T Last but not least, the PES Group secured the rapporteurship on a series of key dossiers: Public employment services (rapporteur: Mick Antoniw, Member of the National Assembly for Wales, UK), the EU’s Roma strategy (rapporteur: Roger Stone, Councillor of Rotherham, UK) and the Action plan on steel (rapporteur: Daniel Kersch, Mayor of Mondercange, Luxemburg). In conclusion of the COTER meeting, PES member Alessandro Cosimi, Mayor of Livorno (Italy), presented his working document on Ports Policy. The document welcomes the Commission’s overall approach, but stresses the need to take into account the diversity of ports in the EU and raises a series of questions regarding the role of local and regional authorities regarding funding, state aid calculations and public service obligations. In the meantime, it has been confirmed that with MEP Knut Fleckenstein from Hamburg, the Socialists will also be in the driving seat in the European Parliament. The two rapporteurs have already committed to closely working together. COTER members discussed the topic further within the framework of the seminar on the Contribution of European ports to the implementation of the Europe 2020 strategy. The seminar was addressed by the French Minister for Transport and Maritime Affairs Frédéric Cuvillier and the Belgian Deputy Prime Minister Johan Vande Lanotte. The seminar highlighted the role of European ports as generators of growth and employment and their contribution to urban/local and regional development, as well as the challenges that European ports and maritime transport face in terms of sustainable development.

ECOS (Graz, Austria, 27-28 June 2013)


he ECOS commission adopted by overwhelming majority the draft opinion on the Social Investment Package for growth and cohesion, by Ahmed Aboutaleb, Mayor of Rotterdam (PES/Netherlands) (Read more under Plenary, p. 04, and Interviews, p. 11). Furthermore, ECOS members adopted by majority the draft opinion on the Action Plan for a competitive and sustainable automotive industry in Europe, on the Entrepreneurship 2020 Action Plan, and on Long-term financing of the European economy, by Christian Buchmann (EPP/Austria), Pawel Adamowicz (EPP/Poland), and Uno Silberg (EA/Estonia) respectively (Read more under Plenary, p. 05).

Alongside the ECOS meeting, the host region of Styria, run by social democrat MinisterPresident Franz Voves, organised a seminar on the future of the European automotive industry. Socialist MEPs Bernd Lange (Germany) and Jörg Leichtfried (Austria), who also happens to be the EP rapporteur on the gigaliner dossier, addressed the audience. Both insisted on the need for a broad technology mix as well as on the recycling dimension in order to make progress on the path to greener cars. Mia De Vits, PES/ECOS coordinator, raised the issue of anticipating changes in work force intensity and the need to coordinate fiscal incentives for green cars. These issues will be discussed further at the CoR October plenary in relation to the opinion on Cars 2020, presented by the Styrian Minister Christian Buchmann (EPP).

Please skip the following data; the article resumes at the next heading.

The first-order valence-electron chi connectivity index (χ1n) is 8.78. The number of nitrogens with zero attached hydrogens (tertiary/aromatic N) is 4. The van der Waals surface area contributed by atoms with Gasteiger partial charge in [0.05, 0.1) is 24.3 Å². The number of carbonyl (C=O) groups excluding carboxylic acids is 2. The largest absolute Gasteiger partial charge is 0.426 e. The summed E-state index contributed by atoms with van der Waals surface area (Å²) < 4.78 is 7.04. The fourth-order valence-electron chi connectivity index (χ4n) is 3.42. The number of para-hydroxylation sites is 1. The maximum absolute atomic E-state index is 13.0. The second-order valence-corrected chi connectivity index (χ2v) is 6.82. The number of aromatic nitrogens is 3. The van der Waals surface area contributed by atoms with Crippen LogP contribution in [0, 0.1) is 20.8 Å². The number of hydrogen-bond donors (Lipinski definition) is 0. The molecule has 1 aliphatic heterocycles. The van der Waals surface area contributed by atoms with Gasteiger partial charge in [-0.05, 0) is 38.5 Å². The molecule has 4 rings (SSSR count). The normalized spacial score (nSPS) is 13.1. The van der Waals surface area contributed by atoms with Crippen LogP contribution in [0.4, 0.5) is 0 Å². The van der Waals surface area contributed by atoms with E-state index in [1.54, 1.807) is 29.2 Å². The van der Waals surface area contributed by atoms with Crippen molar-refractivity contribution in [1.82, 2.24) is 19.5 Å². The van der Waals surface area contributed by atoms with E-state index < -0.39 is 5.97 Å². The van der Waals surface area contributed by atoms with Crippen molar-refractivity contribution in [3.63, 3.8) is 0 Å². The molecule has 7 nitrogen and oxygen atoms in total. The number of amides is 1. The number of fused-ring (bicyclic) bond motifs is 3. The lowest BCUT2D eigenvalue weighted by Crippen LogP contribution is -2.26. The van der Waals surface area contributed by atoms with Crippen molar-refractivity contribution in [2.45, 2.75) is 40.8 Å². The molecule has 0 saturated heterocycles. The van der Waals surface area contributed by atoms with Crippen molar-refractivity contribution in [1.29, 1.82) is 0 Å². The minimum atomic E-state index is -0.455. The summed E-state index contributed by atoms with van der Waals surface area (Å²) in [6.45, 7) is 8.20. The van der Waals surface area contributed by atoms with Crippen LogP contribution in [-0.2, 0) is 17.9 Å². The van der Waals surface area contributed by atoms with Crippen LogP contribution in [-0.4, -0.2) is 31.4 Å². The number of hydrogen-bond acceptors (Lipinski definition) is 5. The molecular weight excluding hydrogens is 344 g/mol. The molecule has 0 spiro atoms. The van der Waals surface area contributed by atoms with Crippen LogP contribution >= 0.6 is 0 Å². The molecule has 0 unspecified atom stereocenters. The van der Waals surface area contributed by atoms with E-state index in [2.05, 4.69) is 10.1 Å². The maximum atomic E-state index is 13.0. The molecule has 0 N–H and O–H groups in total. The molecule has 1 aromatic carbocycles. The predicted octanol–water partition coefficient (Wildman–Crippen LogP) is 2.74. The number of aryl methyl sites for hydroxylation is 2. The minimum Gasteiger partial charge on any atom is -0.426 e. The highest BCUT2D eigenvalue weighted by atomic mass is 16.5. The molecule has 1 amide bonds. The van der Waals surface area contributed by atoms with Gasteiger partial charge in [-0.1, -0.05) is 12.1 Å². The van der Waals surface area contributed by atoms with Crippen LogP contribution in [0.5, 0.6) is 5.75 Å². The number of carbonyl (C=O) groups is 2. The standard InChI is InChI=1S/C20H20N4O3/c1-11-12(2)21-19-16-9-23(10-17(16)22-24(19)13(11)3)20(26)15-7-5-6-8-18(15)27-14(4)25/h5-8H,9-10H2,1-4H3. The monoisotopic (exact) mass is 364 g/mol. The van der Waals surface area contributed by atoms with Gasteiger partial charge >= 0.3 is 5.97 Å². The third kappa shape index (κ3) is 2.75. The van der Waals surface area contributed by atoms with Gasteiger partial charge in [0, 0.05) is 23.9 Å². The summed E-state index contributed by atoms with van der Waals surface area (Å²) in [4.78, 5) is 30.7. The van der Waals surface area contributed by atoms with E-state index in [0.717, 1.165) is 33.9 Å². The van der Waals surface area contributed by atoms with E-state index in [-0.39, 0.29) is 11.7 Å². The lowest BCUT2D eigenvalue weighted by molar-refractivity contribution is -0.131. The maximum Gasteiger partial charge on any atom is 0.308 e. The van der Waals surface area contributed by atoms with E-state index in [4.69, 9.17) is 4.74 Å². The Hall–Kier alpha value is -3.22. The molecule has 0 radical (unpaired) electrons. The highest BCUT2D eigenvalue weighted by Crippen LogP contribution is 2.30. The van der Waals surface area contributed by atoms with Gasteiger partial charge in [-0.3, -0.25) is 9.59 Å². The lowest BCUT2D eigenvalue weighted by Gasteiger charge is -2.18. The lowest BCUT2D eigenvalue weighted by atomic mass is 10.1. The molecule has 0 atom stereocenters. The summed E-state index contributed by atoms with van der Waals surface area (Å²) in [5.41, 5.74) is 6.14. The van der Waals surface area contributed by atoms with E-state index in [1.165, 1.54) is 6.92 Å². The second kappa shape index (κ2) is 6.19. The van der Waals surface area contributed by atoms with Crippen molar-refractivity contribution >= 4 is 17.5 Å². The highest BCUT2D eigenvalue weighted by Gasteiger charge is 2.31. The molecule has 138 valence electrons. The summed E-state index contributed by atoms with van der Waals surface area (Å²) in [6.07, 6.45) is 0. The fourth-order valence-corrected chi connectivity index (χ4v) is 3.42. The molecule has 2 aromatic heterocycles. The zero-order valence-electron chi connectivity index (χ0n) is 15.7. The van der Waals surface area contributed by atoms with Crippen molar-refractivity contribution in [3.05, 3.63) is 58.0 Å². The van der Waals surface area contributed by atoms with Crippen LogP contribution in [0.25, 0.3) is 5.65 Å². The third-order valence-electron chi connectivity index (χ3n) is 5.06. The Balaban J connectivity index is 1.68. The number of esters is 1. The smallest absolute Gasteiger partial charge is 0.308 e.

EDUC (Brussels, 16 September 2013)


DUC members adopted the draft owninitiative opinion on Disability, Sport and Leisure: a major element of the Sport for All project, part of the Europe 2020 strategy, by Jacques Blanc, mayor of La Canourgue (EPP/France). The rapporteur calls for a clear definition at European level of the terms “adaptive sport” and “sport for people with disabilities” while arguing that, in order to integrate people with disabilities, the concept of “Disability, Sport and Leisure” should be analysed and discussed on the basis of the experiences of European local and regional authorities. The EDUC commission also held a general exploratory debate on the draft opinion on the European Commission’s amended proposal for a regulation on Guidelines for trans-European telecommunications networks, by Alin-Adrian Nica (ALDE/Romania). This is a priority dossier for the Lithuanian Presidency, which has opted for a fast track procedure for its adoption. Therefore, Mr. Nica was appointed rapporteur-general in order to meet the tight inter-institutional calendar (Read more under Plenary, p. 07).

he ENVE commission adopted by unanimity the draft opinion on the EU Strategy for Adaptation to Climate Change by Neil Swannick, Member of the Manchester City Council (PES/ United Kingdom) and PES/ENVE coordinator. It responds to a European Commission’s communication aimed at providing guidance on technical capacity building and funding available to help Member States develop comprehensive adaptation strategies, as well as integrate adaptation measures into EU policies and programmes.

In his draft opinion, the rapporteur expresses his deep concern that the efforts to maintain global warming at a maximum of 2°C may not be sufficient and that adaptation to climate change becomes therefore all the more urgent. The PES/ENVE coordinator calls for a multi-level governance approach and a more explicit recognition of the role of regional and local authorities in delivering climate change adaptation responses. The rapporteur cites as examples the development of green infrastructure, and the need to build resilience of key infra-structures such as rail or electricity lines and housing developments. He also emphasises the importance of environmental education and adaptation capacity building, as well as the exchange of experience through networks, such as the EU Covenant of Mayors. The draft opinion also stresses that, while adaptation measures must be sensitive to growth and competitiveness, this must not come at the expense of social welfare and health, in particular regarding vulnerable groups. A couple of further amendments are likely to be tabled in the plenary session to sharpen some of the key messages of the opinion, also with a view to the CoR’s contribution to the November International Climate Change Conference in Warsaw (COP 19) (Read more under Interview, p. 10). ENVE members also adopted by majority the draft opinions on Green Infrastructure, and on the European Strategy on Plastic Waste, by Annabelle Jaeger (PES/France) and Linda Gilham (EA/ United Kingdom) respectively (Read more under plenary, p. 07, and interviews, p. 11). The draft opinion on Industrial Policy for the Space Industry by Adam Struzik, Marshal of the Mazovia Region (EPP/Poland) was adopted unanimously. It underlines the key role of the space industry as a catalyst for innovation and a competitive,